A message structure is described hierachicaly in terms of nested:

  • Segments, that tell how to identify message pieces and how to cut them down into smaller pieces, throwing away any delimiters by the same token. Segments may contain nested (sub)segments, data elements, and groups.
  • Data elements, that identify message pieces at the data element level, and extract relevant data values, throwing away fillers, tags, and delimiters by the same token
  • Groups, that frame repeated sequences of segments and/or data elements within the message, and also allow controlling the hierarchy of elements in the output XML document.

In addition, one can also introduce Marks in the message definition with the effect of generating XML elements that result from the evaluation of Conditions on data element inter-dependencies. In other words, you can use the structure of the message itself to generate element values in the output XML document.

The whole message itself is simply a top level Segment.

If you are accustomed with the definitions for group, segment and data in EDIFACT, X12 or other similar legacy EDI format

... you shall forget a while about the meaning of these terms and reset your mind.

Within the context of the ReverseXSL parser,

  • Segments are used to 'segment'! Namely, to cut pieces into smaller pieces. A segment therfore stands for a UN-finished-parsing-chunk of the message at some level, that you do want to cut (say 'segment') further down.
  • Data is data, what else? These are the smallest atoms of information that you do not need (or want) to cut further down but that you may like to validate.
  • And Groups are just 'groups'! Simply, they group several pieces of the message under a name, and allow this sequence to repeat; hence, Groups are sequences of Segments (a piece that want to cut further), Data elements (a piece that you have finished cutting and you want to extract the value), and also (sub)Groups (giving a name to a (sub)sequence of pieces of the message).

Legacy EDI formats restrict data elements to coexist only with other data elements (some of which can be composite elements). In legacy EDI formats, data pieces are then assembled into segments, and repeatable sequences of segments do form groups. The message itself is a top level group.

All such restrictions do not hold here. The message itself is a top level thing you are willing to cut down, hence a Segment, and as its name suggests, it will be segmented further. All the pieces that result from this segmentation (and any lower level segmentation onward) can well comprise some pieces that you will not want to cut further down, hence Data, other pieces that need further segmentation, hence (sub)Segments, and sequences of pieces that actually form logical associations or repetitions, hence Groups. Therefore, Segments may contain Data elements, (sub)Segments and (sub)Groups in any order, Groups may contain Data elements, (sub)Segments and (sub)Groups in any order, and Data elements are the final atoms, each containing only one data value to be extracted.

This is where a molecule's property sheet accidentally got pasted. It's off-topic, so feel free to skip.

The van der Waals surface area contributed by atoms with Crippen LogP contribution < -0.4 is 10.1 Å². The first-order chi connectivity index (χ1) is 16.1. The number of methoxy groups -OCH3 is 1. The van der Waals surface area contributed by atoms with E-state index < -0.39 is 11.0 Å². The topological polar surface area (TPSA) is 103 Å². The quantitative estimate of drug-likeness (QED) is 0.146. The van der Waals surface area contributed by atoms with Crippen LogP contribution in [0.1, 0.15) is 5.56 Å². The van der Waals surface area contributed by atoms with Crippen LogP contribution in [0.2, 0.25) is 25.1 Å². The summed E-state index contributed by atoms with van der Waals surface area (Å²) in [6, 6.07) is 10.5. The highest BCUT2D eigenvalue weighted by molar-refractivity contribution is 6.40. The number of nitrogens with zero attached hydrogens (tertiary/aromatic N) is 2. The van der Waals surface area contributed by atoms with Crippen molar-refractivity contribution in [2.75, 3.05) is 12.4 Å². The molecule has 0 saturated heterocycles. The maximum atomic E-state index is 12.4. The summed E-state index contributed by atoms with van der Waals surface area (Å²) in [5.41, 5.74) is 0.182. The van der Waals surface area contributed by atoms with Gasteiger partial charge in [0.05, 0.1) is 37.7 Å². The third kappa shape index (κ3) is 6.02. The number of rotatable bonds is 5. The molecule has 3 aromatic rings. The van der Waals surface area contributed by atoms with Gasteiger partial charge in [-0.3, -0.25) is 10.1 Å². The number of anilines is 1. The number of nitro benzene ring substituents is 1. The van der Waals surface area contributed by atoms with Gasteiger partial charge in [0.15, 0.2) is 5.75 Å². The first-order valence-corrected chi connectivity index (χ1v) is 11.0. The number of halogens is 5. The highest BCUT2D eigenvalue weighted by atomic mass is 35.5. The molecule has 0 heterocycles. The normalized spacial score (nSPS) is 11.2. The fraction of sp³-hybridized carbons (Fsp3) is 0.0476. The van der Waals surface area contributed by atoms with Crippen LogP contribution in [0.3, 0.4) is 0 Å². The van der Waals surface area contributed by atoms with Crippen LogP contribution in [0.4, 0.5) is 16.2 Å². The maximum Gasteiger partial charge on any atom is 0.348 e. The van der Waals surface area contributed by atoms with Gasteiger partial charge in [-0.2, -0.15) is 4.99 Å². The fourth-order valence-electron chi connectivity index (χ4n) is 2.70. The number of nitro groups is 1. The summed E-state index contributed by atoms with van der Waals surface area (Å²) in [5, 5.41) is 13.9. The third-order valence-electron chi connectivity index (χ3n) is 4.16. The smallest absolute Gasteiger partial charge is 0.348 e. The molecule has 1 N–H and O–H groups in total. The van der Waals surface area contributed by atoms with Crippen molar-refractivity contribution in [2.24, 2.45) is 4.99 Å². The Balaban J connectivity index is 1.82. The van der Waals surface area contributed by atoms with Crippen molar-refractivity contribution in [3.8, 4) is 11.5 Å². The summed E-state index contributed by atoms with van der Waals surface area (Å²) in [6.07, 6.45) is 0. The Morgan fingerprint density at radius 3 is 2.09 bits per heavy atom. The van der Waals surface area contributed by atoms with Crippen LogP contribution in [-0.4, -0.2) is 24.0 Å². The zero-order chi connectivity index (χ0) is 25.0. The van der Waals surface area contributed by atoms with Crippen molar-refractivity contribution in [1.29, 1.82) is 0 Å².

Everything can be nested and repeated

Except for Data elements that, by essence, form the atoms of information and thus would not contain anything else but a data value, you can nest Data within Segments or Groups, and Groups and Segments within each other, in any order, down to any depth.

Moreover, Groups, Segments, and Data elements can each be repeated. Even the top level Segment matching the whole message can be repeated. You fix the minimum and maximum number of repetitions in each case. The parser is actually more subtle, because it dissociates the official from the acceptable repetition limits. For instance, the formal specification indicates a maximum of 5 quantity schedules per item ordered, but your application can well accept 100 without problem. A message arriving with 10 can raise a warning about the formal violation, but will be processed anyhow.

Interdependencies are verified

In addition to Groups, Segments, Data, and Marks, a message DEFinition file can also contain specifications of named Conditions. Conditions formalize the interdependencies between elements of the message at diverse levels:

  • The presence of Data, Segments or Groups that constrain the presence of other Data, Segments, or Groups 
  • Data values that constrain the presence of other Data, Segments, or Groups
  • The presence of Data, Segments or Groups that constrain values of data elements
  • Data values that bear restrictions when linked, or not, to other values

Marks, a concept evoked above, actually take advantage from Conditions. They provide the opportunity to evaluate a named condition at any point in the parsing of an input data message, and insert an extra element with the outcome into the generated XML document.

Marks can also be used to map coded values to more readable text equivalents.

Groups, Segments, Data, Marks, and Conditions, is all that you have to know.